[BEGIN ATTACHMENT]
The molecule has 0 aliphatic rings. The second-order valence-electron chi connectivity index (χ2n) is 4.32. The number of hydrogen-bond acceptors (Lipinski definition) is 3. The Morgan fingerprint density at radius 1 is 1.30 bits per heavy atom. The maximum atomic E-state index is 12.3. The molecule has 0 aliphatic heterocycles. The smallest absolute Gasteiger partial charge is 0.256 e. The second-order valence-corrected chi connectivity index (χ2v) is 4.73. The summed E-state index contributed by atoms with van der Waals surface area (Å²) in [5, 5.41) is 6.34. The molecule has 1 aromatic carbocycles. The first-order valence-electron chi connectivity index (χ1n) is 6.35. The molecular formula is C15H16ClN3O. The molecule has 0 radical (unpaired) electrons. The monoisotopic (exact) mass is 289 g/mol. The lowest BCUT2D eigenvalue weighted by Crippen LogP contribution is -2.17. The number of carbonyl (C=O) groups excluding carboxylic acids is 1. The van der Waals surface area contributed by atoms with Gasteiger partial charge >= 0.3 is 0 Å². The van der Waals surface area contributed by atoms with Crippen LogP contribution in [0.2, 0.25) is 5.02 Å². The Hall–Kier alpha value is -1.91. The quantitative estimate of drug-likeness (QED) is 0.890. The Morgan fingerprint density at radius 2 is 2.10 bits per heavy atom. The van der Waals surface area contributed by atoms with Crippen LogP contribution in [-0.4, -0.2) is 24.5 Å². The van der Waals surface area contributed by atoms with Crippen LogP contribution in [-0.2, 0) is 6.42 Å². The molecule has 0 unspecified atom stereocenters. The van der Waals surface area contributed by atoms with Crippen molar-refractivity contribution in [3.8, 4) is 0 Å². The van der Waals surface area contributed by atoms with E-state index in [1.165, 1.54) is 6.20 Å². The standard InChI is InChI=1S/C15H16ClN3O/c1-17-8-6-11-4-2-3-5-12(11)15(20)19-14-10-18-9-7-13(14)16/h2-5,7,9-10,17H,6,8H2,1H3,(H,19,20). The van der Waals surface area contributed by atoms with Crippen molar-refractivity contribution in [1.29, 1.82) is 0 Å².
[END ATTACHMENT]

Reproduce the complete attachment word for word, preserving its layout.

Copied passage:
The molecule has 0 aliphatic rings. The second-order valence-electron chi connectivity index (χ2n) is 4.32. The number of hydrogen-bond acceptors (Lipinski definition) is 3. The Morgan fingerprint density at radius 1 is 1.30 bits per heavy atom. The maximum atomic E-state index is 12.3. The molecule has 0 aliphatic heterocycles. The smallest absolute Gasteiger partial charge is 0.256 e. The second-order valence-corrected chi connectivity index (χ2v) is 4.73. The summed E-state index contributed by atoms with van der Waals surface area (Å²) in [5, 5.41) is 6.34. The molecule has 1 aromatic carbocycles. The first-order valence-electron chi connectivity index (χ1n) is 6.35. The molecular formula is C15H16ClN3O. The molecule has 0 radical (unpaired) electrons. The monoisotopic (exact) mass is 289 g/mol. The lowest BCUT2D eigenvalue weighted by Crippen LogP contribution is -2.17. The number of carbonyl (C=O) groups excluding carboxylic acids is 1. The van der Waals surface area contributed by atoms with Gasteiger partial charge >= 0.3 is 0 Å². The van der Waals surface area contributed by atoms with Crippen LogP contribution in [0.2, 0.25) is 5.02 Å². The Hall–Kier alpha value is -1.91. The quantitative estimate of drug-likeness (QED) is 0.890. The Morgan fingerprint density at radius 2 is 2.10 bits per heavy atom. The van der Waals surface area contributed by atoms with Crippen LogP contribution in [-0.4, -0.2) is 24.5 Å². The van der Waals surface area contributed by atoms with Crippen LogP contribution in [-0.2, 0) is 6.42 Å². The molecule has 0 unspecified atom stereocenters. The van der Waals surface area contributed by atoms with Crippen molar-refractivity contribution in [3.8, 4) is 0 Å². The van der Waals surface area contributed by atoms with E-state index in [1.165, 1.54) is 6.20 Å². The standard InChI is InChI=1S/C15H16ClN3O/c1-17-8-6-11-4-2-3-5-12(11)15(20)19-14-10-18-9-7-13(14)16/h2-5,7,9-10,17H,6,8H2,1H3,(H,19,20). The van der Waals surface area contributed by atoms with Crippen molar-refractivity contribution in [1.29, 1.82) is 0 Å².